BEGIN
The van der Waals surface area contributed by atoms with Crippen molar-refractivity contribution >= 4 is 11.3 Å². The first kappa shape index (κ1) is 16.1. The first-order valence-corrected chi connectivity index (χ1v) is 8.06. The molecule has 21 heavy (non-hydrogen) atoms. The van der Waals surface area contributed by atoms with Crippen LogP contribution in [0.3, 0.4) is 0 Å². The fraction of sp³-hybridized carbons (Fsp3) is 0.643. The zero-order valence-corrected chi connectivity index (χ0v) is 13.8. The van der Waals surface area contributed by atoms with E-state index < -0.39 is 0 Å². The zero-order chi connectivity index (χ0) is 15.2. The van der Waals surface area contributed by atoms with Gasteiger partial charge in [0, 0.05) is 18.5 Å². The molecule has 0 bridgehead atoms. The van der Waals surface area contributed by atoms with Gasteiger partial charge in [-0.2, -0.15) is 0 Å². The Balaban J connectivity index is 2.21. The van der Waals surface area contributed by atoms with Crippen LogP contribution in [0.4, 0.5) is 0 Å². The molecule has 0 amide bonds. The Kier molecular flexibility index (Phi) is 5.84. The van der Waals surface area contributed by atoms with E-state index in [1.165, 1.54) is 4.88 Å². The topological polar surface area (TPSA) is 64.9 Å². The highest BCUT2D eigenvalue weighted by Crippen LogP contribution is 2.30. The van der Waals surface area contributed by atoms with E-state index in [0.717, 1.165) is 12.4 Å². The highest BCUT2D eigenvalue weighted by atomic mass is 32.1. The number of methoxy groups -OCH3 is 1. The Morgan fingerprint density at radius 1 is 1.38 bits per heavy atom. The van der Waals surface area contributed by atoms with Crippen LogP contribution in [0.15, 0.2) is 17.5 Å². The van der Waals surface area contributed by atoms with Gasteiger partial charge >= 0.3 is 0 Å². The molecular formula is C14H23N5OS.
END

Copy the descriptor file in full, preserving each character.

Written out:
The van der Waals surface area contributed by atoms with Crippen molar-refractivity contribution >= 4 is 11.3 Å². The first kappa shape index (κ1) is 16.1. The first-order valence-corrected chi connectivity index (χ1v) is 8.06. The molecule has 21 heavy (non-hydrogen) atoms. The van der Waals surface area contributed by atoms with Crippen LogP contribution in [0.3, 0.4) is 0 Å². The fraction of sp³-hybridized carbons (Fsp3) is 0.643. The zero-order valence-corrected chi connectivity index (χ0v) is 13.8. The van der Waals surface area contributed by atoms with E-state index < -0.39 is 0 Å². The zero-order chi connectivity index (χ0) is 15.2. The van der Waals surface area contributed by atoms with Gasteiger partial charge in [0, 0.05) is 18.5 Å². The molecule has 0 bridgehead atoms. The van der Waals surface area contributed by atoms with Gasteiger partial charge in [-0.2, -0.15) is 0 Å². The Balaban J connectivity index is 2.21. The van der Waals surface area contributed by atoms with Crippen LogP contribution in [0.4, 0.5) is 0 Å². The molecule has 0 amide bonds. The Kier molecular flexibility index (Phi) is 5.84. The van der Waals surface area contributed by atoms with E-state index in [1.165, 1.54) is 4.88 Å². The topological polar surface area (TPSA) is 64.9 Å². The highest BCUT2D eigenvalue weighted by Crippen LogP contribution is 2.30. The van der Waals surface area contributed by atoms with E-state index in [0.717, 1.165) is 12.4 Å². The highest BCUT2D eigenvalue weighted by atomic mass is 32.1. The number of methoxy groups -OCH3 is 1. The Morgan fingerprint density at radius 1 is 1.38 bits per heavy atom. The van der Waals surface area contributed by atoms with Crippen LogP contribution in [0.15, 0.2) is 17.5 Å². The van der Waals surface area contributed by atoms with Gasteiger partial charge >= 0.3 is 0 Å². The molecular formula is C14H23N5OS.